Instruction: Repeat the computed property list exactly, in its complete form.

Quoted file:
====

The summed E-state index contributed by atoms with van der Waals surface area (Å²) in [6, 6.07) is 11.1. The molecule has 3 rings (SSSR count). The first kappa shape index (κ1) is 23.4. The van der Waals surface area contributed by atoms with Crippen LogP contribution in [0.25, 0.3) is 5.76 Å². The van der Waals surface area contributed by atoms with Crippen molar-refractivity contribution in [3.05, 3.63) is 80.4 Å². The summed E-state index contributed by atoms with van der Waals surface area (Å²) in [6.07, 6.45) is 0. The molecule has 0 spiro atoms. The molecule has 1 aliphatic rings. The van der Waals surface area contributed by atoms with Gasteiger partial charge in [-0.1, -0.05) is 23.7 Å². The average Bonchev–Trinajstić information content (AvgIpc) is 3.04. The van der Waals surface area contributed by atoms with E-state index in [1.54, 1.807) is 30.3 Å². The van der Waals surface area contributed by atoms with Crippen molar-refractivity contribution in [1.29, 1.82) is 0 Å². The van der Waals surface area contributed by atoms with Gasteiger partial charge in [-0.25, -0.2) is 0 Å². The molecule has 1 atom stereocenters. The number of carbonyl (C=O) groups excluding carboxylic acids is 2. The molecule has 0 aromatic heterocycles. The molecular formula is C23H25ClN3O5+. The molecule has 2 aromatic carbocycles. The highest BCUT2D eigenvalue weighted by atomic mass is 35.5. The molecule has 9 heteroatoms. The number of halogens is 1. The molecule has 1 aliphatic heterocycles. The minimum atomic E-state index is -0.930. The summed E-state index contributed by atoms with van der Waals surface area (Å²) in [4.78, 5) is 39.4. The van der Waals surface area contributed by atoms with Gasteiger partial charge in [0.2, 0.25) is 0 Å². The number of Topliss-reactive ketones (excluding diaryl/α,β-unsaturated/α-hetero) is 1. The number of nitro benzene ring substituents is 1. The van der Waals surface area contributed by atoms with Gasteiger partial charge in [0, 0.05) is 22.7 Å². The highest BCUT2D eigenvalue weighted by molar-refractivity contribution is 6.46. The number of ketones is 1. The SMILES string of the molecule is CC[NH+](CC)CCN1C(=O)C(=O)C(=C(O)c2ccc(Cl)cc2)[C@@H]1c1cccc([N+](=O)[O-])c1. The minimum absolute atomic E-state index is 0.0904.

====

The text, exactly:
The summed E-state index contributed by atoms with van der Waals surface area (Å²) in [6, 6.07) is 11.1. The molecule has 3 rings (SSSR count). The first kappa shape index (κ1) is 23.4. The van der Waals surface area contributed by atoms with Crippen LogP contribution in [0.25, 0.3) is 5.76 Å². The van der Waals surface area contributed by atoms with Crippen molar-refractivity contribution in [3.05, 3.63) is 80.4 Å². The summed E-state index contributed by atoms with van der Waals surface area (Å²) in [6.07, 6.45) is 0. The molecule has 0 spiro atoms. The molecule has 1 aliphatic rings. The van der Waals surface area contributed by atoms with Gasteiger partial charge in [-0.1, -0.05) is 23.7 Å². The average Bonchev–Trinajstić information content (AvgIpc) is 3.04. The van der Waals surface area contributed by atoms with E-state index in [1.54, 1.807) is 30.3 Å². The van der Waals surface area contributed by atoms with Crippen molar-refractivity contribution in [1.29, 1.82) is 0 Å². The van der Waals surface area contributed by atoms with Gasteiger partial charge in [-0.25, -0.2) is 0 Å². The molecule has 1 atom stereocenters. The number of carbonyl (C=O) groups excluding carboxylic acids is 2. The molecule has 0 aromatic heterocycles. The molecular formula is C23H25ClN3O5+. The molecule has 2 aromatic carbocycles. The highest BCUT2D eigenvalue weighted by atomic mass is 35.5. The molecule has 9 heteroatoms. The number of halogens is 1. The molecule has 1 aliphatic heterocycles. The minimum atomic E-state index is -0.930. The summed E-state index contributed by atoms with van der Waals surface area (Å²) in [4.78, 5) is 39.4. The van der Waals surface area contributed by atoms with Gasteiger partial charge in [0.2, 0.25) is 0 Å². The number of Topliss-reactive ketones (excluding diaryl/α,β-unsaturated/α-hetero) is 1. The number of nitro benzene ring substituents is 1. The van der Waals surface area contributed by atoms with Gasteiger partial charge in [0, 0.05) is 22.7 Å². The highest BCUT2D eigenvalue weighted by molar-refractivity contribution is 6.46. The number of ketones is 1. The SMILES string of the molecule is CC[NH+](CC)CCN1C(=O)C(=O)C(=C(O)c2ccc(Cl)cc2)[C@@H]1c1cccc([N+](=O)[O-])c1. The minimum absolute atomic E-state index is 0.0904.